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Re: Rear end noise
Well it can be quiet a job the truck is 13yr old and all the nuts and bolts get rusted and will have to be cut off probly. The dealers go over board some times on what needs to be fixed. What i would try first is remove the rear diff cover and drain all the grease out go to napa or a parts store and buy a product/grease called lucas oil and fill the diff with this and give it a try first if all elese fails i would look around at a junk yard for a used rearend and have them put it in probly be the cheapest way .
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You must have a 4 Wheel-drive. You should have a driveshaft for that end of the vehicle and you should not let the Mechanic keep it. The rear unit must have a bad Pinion bearing or more damaged parts. Some of parts can "freewheel" without having power going through them.
But the metal shavings from broken parts can travel inside the differential and cause more problems. You don't always need the 4-wheel drive function and you do not have it since the Mechanic disconnected it.
Sometimes it can be what is called an "axle" bearing. Each side has this part so you have 2. The noise levels for this part can also change when the 4 wheel drive is engaged.
Make sure the rear differential has lube. Read the Web for articles about your vehicle. Search "2003 Ford Escape rear differential".
There is a Salvage yard site called Car-parts.com which is good for locating used parts like differentials. One would need to match the same gear ratio as the front.
THE LEAK is an axle seal leaking the noise is bearings in rear end could be axle bearing of carrier/pinion bearings while driving shift weight of truck side to side see if noise changes if so it is axle bearing if not then most likely differential bearings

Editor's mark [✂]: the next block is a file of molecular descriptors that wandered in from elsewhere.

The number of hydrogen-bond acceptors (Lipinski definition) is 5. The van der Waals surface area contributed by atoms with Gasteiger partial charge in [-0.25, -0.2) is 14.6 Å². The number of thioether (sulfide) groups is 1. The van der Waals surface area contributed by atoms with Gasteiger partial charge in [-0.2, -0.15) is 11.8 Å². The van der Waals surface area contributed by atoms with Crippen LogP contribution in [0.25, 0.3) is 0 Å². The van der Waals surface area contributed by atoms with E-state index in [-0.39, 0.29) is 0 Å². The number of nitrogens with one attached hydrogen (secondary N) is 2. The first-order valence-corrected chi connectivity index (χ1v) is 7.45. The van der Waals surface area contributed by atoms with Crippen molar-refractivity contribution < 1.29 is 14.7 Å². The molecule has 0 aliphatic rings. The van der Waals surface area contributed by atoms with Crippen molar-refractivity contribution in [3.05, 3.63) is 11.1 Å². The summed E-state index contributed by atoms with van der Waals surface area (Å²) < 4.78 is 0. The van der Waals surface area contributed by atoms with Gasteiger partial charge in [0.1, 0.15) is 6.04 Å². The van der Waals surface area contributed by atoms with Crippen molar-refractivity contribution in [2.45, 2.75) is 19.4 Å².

i would suspect bad driveshaft hanger bearing - to confirm, jack up back end of truck and hold up with jack stands. have someone in the truck to accelerate to the speed where you hear the noise, listen for the noise - a stethescope is very useful for this. good luck!
This could be one of several problems: If the noise increases with speed, and you are only hearing it from the rear differential and not the transmission, it could be the rear differential carrier bearings, or rear axle bearings going bad. If you are only hearing the noise upon acceleration or deceleration, the rear differential ring and/or pinion gears may be going bad and the rear differential will need an overhaul. You'll have to get the rear wheels off the ground and see if you can pinpoint the location of the noise with something such as a stethoscope. If it's coming from the rear differential, you'll need to pull the bolts and the cover to determine if the gears are still in good shape, or if there is any pitting. Same with the carrier bearings; if you see pitting/ discoloration, they'll need replacement. If the noise is coming from one side towards the end of the axle shaft near the wheel, it's most likely a axle bearing going bad, and you'll need to pull the wheels, remove the diff. cover to release the C clip which holds the rear axle in place at the differential, and pull the axle out. You also need a special tool with a slide hammer to remove the axle bearing and seal.
At that mileage it could be, and most likely is given your description of the noise. I assume it reduces in volume as you slow down. If you can find a quite piece of road drive up to where the noise is apparent and lightly swerve from left to right. (Don't roll the car!! ) If the noise reduces as you swerve left then its the left bearing. If its when you swerve right that the noise reduces its the right bearing. If its both the only way is to jack the rear up and spin the wheels as fast as you can and listen. If there's a hint of a rumble from it, its that bearing or both. It should be completely quite apart from the slight hiss as the shoes rub on the drum. 35K may not seem much but if you don't know the history of the car it could have hit a bad pot hole or even had a knock on a kerb. I have replaced bearing with a lot less miles than yours.